The Proposal, despite having extensive mandated environmental disclosure practices, does not contain practices for social or governance disclosures. It aims at simplifying disclosure practices for corporations and enabling investors to incorporate environmental risk into their investment decisions.

The Proposal has since been subject to public feedback and has received criticism over its Scope 3 emissions disclosure requirement and its elimination of the materiality qualifier – whether the disclosure materially affects the environment – for certain disclosures. It is expected that the Proposal will face further legal challenges.



Canada emerged as the leader in 2020 when it comes to measuring the proportion of Sustainable Investing, relative to the total assets managed. Canada currently counts 61.8% of its total assets as Sustainable Investment Assets.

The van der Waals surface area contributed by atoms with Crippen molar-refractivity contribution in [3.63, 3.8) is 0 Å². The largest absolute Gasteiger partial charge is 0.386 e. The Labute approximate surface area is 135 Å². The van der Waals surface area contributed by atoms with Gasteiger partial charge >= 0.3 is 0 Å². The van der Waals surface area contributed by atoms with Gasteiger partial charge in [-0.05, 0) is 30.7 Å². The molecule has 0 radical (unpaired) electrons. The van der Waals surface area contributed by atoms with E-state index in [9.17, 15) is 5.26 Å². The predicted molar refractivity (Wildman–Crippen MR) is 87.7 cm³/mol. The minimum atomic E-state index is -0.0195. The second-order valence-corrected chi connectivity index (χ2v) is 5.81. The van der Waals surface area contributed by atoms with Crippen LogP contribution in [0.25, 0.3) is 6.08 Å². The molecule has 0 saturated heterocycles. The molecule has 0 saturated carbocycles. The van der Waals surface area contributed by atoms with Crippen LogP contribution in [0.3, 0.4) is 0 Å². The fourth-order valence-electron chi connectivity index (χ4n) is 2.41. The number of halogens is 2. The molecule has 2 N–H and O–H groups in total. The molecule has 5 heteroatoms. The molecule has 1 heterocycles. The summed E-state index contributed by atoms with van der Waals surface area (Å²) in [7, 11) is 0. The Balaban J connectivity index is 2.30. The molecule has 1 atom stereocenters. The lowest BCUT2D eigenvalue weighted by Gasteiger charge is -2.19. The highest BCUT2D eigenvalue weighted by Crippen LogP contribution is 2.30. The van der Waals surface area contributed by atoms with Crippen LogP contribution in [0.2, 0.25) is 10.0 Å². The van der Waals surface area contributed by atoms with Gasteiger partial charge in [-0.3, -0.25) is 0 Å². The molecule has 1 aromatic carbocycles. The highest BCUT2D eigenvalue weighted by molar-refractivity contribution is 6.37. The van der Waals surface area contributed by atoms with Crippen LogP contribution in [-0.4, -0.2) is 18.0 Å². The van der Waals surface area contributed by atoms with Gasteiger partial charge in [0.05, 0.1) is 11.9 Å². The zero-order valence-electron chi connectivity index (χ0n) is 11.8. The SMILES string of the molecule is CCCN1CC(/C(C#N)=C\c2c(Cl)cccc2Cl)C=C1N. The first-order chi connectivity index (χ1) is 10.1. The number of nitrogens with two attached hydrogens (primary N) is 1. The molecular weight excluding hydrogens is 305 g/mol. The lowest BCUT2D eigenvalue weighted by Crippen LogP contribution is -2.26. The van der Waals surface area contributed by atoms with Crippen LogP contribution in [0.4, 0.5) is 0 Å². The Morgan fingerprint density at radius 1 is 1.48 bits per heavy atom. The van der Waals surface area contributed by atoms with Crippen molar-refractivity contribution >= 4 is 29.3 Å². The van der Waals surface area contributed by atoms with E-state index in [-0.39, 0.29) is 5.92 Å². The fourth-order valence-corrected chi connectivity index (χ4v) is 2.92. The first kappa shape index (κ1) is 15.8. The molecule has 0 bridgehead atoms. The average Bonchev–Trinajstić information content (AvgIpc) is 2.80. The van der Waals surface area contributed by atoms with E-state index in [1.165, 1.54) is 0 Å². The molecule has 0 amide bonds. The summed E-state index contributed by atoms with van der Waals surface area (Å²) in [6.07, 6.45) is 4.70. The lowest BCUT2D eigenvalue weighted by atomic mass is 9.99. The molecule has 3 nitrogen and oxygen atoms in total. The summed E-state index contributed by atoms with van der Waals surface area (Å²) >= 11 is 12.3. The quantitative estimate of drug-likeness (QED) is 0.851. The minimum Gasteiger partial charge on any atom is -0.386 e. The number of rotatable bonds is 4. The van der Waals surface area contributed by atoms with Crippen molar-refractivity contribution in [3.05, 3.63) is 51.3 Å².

Responsible Investment Association (RIA) has been collaborating with several other institutions and organisations to come up with initiatives to promote the transition to a low carbon economy. However, Canada accounted for 7% of the total Sustainable Investing Assets, 3.1 trillion Canadian Dollar in value.

The gradual rollout of mandatory ESG disclosure is coming to Canada in 2024, and so are legal risks for companies that fail to meet disclosure requirements.

In April 2022, the federal government tabled its latest budget, which included a number of measures aimed at achieving a net zero economy, as well as a promise to bring mandatory climate-related reporting requirements to federally regulated banks and insurance companies.

Beginning this year, the Office of the Superintendent of Financial Institutions (OSFI) will consult with banks and insurers on developing climate disclosure guidelines that adhere to the Task Force on Climate-related Disclosures framework.



In 2016, the People’s Bank of China, the China Security Regulatory Commission (CSRC) and five other agencies released the Guiding Opinions on Building a Green Finance System, an incipient environmental disclosure system.